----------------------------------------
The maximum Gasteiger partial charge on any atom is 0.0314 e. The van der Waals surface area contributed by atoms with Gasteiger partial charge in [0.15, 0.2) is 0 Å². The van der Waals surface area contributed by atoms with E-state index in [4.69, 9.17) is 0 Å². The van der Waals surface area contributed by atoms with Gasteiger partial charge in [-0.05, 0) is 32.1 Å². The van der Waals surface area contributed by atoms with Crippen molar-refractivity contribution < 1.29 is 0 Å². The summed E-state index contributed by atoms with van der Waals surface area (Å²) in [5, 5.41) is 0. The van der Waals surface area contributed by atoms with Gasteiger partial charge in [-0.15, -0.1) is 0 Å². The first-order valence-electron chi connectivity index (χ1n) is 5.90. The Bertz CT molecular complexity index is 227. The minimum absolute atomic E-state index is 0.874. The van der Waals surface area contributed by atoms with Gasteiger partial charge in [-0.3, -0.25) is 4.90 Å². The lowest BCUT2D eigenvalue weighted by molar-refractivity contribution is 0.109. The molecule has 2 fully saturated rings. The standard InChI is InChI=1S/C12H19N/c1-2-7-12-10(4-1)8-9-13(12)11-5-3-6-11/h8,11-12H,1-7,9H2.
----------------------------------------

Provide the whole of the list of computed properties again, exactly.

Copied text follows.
The maximum Gasteiger partial charge on any atom is 0.0314 e. The van der Waals surface area contributed by atoms with Gasteiger partial charge in [0.15, 0.2) is 0 Å². The van der Waals surface area contributed by atoms with E-state index in [4.69, 9.17) is 0 Å². The van der Waals surface area contributed by atoms with Gasteiger partial charge in [-0.05, 0) is 32.1 Å². The van der Waals surface area contributed by atoms with Crippen molar-refractivity contribution < 1.29 is 0 Å². The summed E-state index contributed by atoms with van der Waals surface area (Å²) in [5, 5.41) is 0. The van der Waals surface area contributed by atoms with Gasteiger partial charge in [-0.15, -0.1) is 0 Å². The first-order valence-electron chi connectivity index (χ1n) is 5.90. The Bertz CT molecular complexity index is 227. The minimum absolute atomic E-state index is 0.874. The van der Waals surface area contributed by atoms with Gasteiger partial charge in [-0.3, -0.25) is 4.90 Å². The lowest BCUT2D eigenvalue weighted by molar-refractivity contribution is 0.109. The molecule has 2 fully saturated rings. The standard InChI is InChI=1S/C12H19N/c1-2-7-12-10(4-1)8-9-13(12)11-5-3-6-11/h8,11-12H,1-7,9H2.